$ cp /tmp/wordpress/wp-config-sample.php /tmp/wordpress/wp-config.php

Create an upgrade directory so that WordPress won’t have permission issues when trying to update it’s software in the future:

$ mkdir /tmp/wordpress/wp-content/upgrade

Now copy the entire contents of the directory into our document root. use a “.” at the end of our source directory to include all contents.

$ sudo cp -a /tmp/wordpress/. /var/www/wordpress

Configure WordPress Directory

Adjust the Ownership and Permissions

Reasonable file permissions and ownership:

Let’s start by giving ownership of all the files to the www-data user and group. This is the user that the Apache webserver runs as, and Apache will need to be able to read and write WordPress files in order to serve the website and perform updates.

Use chown:

$ sudo chown -R www-data:www-data /var/www/PLACEHOLDER

Run two find commands to set permissions on WordPress Directories and Files:

$ sudo find /var/www/wordpress/ -type d -exec chmod 750 {} \;

$ sudo find /var/www/wordpress/ -type f -exec chmod 640 {} \;

Setup WordPress Config File

Secrete keys provide security to our installation. WordPress provides a secure generator for these values – Copy them.

Let’s grab secure values from the WordPress secret key generator:

$ curl -s

you will get something that looks like:


define(‘AUTH_KEY’, ‘ DO NOT COPY THESE VALUES LvX3|H =}T{t|v)A;> k)1GXC;9J-!|Y7Wm@sVFz*$kA/%&St*fXW$gU|BXDNdefine(‘SECURE_AUTH_KEY’, ‘DO NOT COPY THESE VALUES-kj8r{dFaln4}CO7-.^CEje.aWMR5Y*<t(-Z)|+?BS&iU#zB<4Y:OvA_0E@@xINb’);
define(‘LOGGED_IN_KEY’, ‘DO NOT COPY THESE VALUESk|t>IbbL;/K:=ga/U0de2@|P[@~=}^{#RFXt/&Lukw&W;sQDRpEWuwJFJJcPyY5%’);
define(‘NONCE_KEY’, ‘DO NOT COPY THESE VALUESZ[ULKlQ}sc E4^*RA1nsisigIt3<nRKk}Ax7+shAOaQ%1FPegf>~-#gogX{R /VW’);
define(‘AUTH_SALT’, ‘DO NOT COPY THESE VALUESv?ah[OjN{I<p$G<j:(-jdGk|`zpaO9;E9iwt4$l|J?KP+lEx>WfAfZmM}BxxS%<J’);
define(‘SECURE_AUTH_SALT’, ‘DO NOT COPY THESE VALUES{+z#cwpws{(+g0h3cJ/OrbW~-@w~!GX;!s(:~$TB[#g-gN~m{;?g-|vmRuM:E5o6′);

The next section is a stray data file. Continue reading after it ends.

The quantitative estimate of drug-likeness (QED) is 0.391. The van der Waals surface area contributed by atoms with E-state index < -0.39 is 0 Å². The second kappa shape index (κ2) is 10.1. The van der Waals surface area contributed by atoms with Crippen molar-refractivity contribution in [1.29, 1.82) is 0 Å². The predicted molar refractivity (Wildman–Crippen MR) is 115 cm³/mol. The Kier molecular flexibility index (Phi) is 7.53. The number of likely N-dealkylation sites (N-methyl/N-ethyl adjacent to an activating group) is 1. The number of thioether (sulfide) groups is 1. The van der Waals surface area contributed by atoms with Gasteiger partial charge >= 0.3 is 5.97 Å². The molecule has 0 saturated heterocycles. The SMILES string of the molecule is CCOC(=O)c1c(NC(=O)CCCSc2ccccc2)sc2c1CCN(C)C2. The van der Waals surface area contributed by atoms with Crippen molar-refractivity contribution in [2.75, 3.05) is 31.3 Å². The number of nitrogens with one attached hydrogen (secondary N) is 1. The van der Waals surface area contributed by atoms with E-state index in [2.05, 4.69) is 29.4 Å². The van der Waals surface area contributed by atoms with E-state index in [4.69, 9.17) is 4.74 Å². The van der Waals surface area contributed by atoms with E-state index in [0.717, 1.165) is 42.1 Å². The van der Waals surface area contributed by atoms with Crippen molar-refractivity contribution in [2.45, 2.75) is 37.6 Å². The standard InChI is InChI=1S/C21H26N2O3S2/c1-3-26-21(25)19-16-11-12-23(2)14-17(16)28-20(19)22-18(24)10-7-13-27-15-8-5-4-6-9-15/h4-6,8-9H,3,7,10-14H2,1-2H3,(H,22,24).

define(‘LOGGED_IN_SALT’, ‘DO NOT COPY THESE VALUESTFjy+L: V><_|r80oiz&YT4XiF]ujlE!9[#PGUwI4,1hD:au:?{R0M+qc-e&2I5~’);
define(‘NONCE_SALT’, ‘DO NOT COPY THESE VALUES9~?%2EwB|@I4=$t>Uut}+|:T)yw$bW|2`eH}?fz>_KA-u-@:.$5-/m)3b?e<5[+S’);

We need to place these values in our configuration file to set secure keys – COPY YOUR OUTPUT.

Let’s open the WordPress Configuration file:

$ sudo nano /var/www/PLACEHOLDER/wp-config.php

Find the section that contains the values for those settings:

define('AUTH_KEY',         'put your unique phrase here');
define('SECURE_AUTH_KEY',  'put your unique phrase here');
define('LOGGED_IN_KEY',    'put your unique phrase here');
define('NONCE_KEY',        'put your unique phrase here');
define('AUTH_SALT',        'put your unique phrase here');
define('SECURE_AUTH_SALT', 'put your unique phrase here');
define('LOGGED_IN_SALT',   'put your unique phrase here');
define('NONCE_SALT',       'put your unique phrase here');

Delete the text in the single quotes ‘put your unique phrase here’ paste the values your generated above. Be careful of formatting.

Now we need to modify database connection settings at the beginning of that same file.

Adjust the database name, database user and associated password we previously configured.

The other change we will make is the method that WordPress will use to write into the filesystem. By setting the filesystem to “direct” the webserver will write where it needs to.

define('DB_NAME', 'wordpress');

/** MySQL database username */
define('DB_USER', 'wordpressuser');

/** MySQL database password */
define('DB_PASSWORD', 'password');
define('FS_METHOD', 'direct');

Save the file.

Complete the installation through the Web Interface


WordPress is Installed!

By Published On: January 19th, 2016Categories: software, Technology, Tutorial, WordpressViews: 90701281 words